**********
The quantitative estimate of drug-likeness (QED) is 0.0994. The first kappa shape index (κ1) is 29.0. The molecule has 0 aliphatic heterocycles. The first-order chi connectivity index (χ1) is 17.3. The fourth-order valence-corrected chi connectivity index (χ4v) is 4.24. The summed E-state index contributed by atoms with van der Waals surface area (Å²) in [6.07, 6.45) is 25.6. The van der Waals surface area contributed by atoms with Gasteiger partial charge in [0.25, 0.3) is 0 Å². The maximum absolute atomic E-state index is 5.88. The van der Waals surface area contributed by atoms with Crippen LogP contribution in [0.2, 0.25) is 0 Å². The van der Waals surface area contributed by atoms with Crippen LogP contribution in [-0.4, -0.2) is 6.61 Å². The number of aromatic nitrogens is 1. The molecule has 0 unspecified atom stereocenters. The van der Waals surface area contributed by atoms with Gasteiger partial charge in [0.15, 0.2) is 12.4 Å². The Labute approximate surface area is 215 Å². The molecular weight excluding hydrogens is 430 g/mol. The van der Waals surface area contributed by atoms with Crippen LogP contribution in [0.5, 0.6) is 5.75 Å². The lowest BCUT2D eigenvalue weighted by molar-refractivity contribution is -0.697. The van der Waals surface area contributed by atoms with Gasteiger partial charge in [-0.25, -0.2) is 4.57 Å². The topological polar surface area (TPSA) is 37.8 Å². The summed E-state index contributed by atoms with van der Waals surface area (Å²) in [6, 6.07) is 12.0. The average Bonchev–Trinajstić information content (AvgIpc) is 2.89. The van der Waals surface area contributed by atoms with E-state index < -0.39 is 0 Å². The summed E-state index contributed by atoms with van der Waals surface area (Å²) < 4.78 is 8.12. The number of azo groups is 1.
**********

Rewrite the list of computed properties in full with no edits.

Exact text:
The quantitative estimate of drug-likeness (QED) is 0.0994. The first kappa shape index (κ1) is 29.0. The molecule has 0 aliphatic heterocycles. The first-order chi connectivity index (χ1) is 17.3. The fourth-order valence-corrected chi connectivity index (χ4v) is 4.24. The summed E-state index contributed by atoms with van der Waals surface area (Å²) in [6.07, 6.45) is 25.6. The van der Waals surface area contributed by atoms with Gasteiger partial charge in [0.25, 0.3) is 0 Å². The maximum absolute atomic E-state index is 5.88. The van der Waals surface area contributed by atoms with Crippen LogP contribution in [0.2, 0.25) is 0 Å². The van der Waals surface area contributed by atoms with Crippen LogP contribution in [-0.4, -0.2) is 6.61 Å². The number of aromatic nitrogens is 1. The molecule has 0 unspecified atom stereocenters. The van der Waals surface area contributed by atoms with Gasteiger partial charge in [0.15, 0.2) is 12.4 Å². The Labute approximate surface area is 215 Å². The molecular weight excluding hydrogens is 430 g/mol. The van der Waals surface area contributed by atoms with Crippen LogP contribution in [0.5, 0.6) is 5.75 Å². The lowest BCUT2D eigenvalue weighted by molar-refractivity contribution is -0.697. The van der Waals surface area contributed by atoms with Gasteiger partial charge in [-0.25, -0.2) is 4.57 Å². The topological polar surface area (TPSA) is 37.8 Å². The summed E-state index contributed by atoms with van der Waals surface area (Å²) in [6, 6.07) is 12.0. The average Bonchev–Trinajstić information content (AvgIpc) is 2.89. The van der Waals surface area contributed by atoms with E-state index < -0.39 is 0 Å². The summed E-state index contributed by atoms with van der Waals surface area (Å²) < 4.78 is 8.12. The number of azo groups is 1.